March 27, 2015

State Mental Health Officials Work on Agreement With Tulsa County

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Terri White, mental health and substance abuse services commissioner.

Jim Beckel/The Oklahoman

Terri White, mental health and substance abuse services commissioner.

 

 

Terri White, mental health and substance abuse services commissioner.

Jim Beckel / The Oklahoman

Terri White, mental health and substance abuse services commissioner.

Oklahoma Watch is reporting a year-long series on mental-health issues in Oklahoma.

Oklahoma Watch is reporting a year-long series on mental-health issues in Oklahoma.

The Oklahoma Department of Mental Health and Substance Abuse Services is working on an agreement with the Tulsa County officials to evaluate and treat some mentally ill jail inmates, the department’s head said Friday.

Commissioner Terri White said during the department’s board meeting that her office has been trying to come to an agreement with the Tulsa County Sheriff’s Office and county judges to perform competency examinations and provide treatment to restore competency to county inmates under court order.

Individuals charged with a crime who, because of a mental illness or developmental disability, cannot understand the charges against them or assist in their defense are considered not competent to stand trial, though competency can be restored through treatment.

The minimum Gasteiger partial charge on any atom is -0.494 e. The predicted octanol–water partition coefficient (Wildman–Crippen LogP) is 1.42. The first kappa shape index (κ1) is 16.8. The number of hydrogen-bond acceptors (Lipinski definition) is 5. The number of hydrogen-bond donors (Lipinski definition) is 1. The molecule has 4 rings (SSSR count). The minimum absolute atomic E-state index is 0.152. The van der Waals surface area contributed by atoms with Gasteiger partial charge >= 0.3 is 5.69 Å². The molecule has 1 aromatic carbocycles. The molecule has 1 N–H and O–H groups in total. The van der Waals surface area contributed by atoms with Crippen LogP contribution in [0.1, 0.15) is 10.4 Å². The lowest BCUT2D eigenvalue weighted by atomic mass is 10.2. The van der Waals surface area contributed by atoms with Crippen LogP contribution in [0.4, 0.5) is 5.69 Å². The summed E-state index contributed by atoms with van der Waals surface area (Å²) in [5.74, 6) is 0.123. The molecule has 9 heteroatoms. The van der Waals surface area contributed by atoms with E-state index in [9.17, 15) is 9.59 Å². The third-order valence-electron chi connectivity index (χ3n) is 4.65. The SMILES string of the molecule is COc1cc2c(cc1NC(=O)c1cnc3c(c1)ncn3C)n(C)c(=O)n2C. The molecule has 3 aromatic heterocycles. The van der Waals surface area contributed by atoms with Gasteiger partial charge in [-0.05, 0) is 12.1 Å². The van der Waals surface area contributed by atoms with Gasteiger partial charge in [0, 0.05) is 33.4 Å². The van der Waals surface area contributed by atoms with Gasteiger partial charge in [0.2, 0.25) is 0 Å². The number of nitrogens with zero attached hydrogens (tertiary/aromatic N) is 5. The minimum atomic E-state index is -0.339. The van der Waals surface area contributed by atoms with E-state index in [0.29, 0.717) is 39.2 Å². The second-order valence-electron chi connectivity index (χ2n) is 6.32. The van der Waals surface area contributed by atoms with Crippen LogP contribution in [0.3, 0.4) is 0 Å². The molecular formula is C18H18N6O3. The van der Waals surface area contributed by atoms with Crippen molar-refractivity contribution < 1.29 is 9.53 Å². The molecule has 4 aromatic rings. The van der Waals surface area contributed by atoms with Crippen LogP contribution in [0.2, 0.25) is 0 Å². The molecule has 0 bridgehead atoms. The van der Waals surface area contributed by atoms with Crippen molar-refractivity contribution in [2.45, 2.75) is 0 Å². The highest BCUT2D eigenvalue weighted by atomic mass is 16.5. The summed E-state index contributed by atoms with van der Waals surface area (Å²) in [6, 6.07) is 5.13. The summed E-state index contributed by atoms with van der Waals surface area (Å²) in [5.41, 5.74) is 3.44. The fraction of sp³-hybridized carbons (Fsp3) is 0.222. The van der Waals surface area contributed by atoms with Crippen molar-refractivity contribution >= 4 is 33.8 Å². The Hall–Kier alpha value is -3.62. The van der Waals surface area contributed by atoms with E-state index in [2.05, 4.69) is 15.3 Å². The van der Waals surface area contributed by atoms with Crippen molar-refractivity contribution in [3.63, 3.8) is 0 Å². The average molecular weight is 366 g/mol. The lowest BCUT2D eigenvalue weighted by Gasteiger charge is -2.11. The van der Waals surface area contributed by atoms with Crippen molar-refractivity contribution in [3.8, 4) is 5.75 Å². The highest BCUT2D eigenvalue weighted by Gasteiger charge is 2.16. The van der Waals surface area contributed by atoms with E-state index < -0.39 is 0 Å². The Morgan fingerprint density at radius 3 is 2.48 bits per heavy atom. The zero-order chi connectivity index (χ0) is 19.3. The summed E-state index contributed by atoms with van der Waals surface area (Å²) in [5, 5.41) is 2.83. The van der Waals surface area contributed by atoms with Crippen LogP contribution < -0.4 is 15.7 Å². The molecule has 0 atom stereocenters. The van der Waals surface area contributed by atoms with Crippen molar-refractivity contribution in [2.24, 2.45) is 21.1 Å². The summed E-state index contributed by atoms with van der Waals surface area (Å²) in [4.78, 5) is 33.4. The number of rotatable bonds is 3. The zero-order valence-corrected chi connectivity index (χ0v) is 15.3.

In Oklahoma, inmates ordered to undergo evaluations and treatment are sent to the Oklahoma Forensic Center in Vinita. However, the 200-bed facility is full, White told the board, and there are about 100 inmates on the list awaiting treatment.

In February, an Oklahoma County judge threatened to hold White in contempt of court after an inmate ordered to undergo a competency evaluation waited more than six months for a bed at the Forensic Center to open up, stalling progress on the case.

White told the board she apologized to the judge. She said the judge was understanding of the situation but also frustrated by it.

Since then, the department has signed an agreement with the Oklahoma County Sheriff’s Office to provide evaluations and treatment at the jail to inmates on the waiting list. Other states perform evaluations inside the jails, White said. Doing so helps take pressure off the system and saves the state money since it does not have to transport or house the inmates, she said.

Similar contempt actions are underway in Tulsa County, White said, and the department is working with the Tulsa County Sheriff’s Office to come up with an agreement. The sheriff’s office wants to use its own resources to do the evaluations, White said, so no agreement has been yet reached.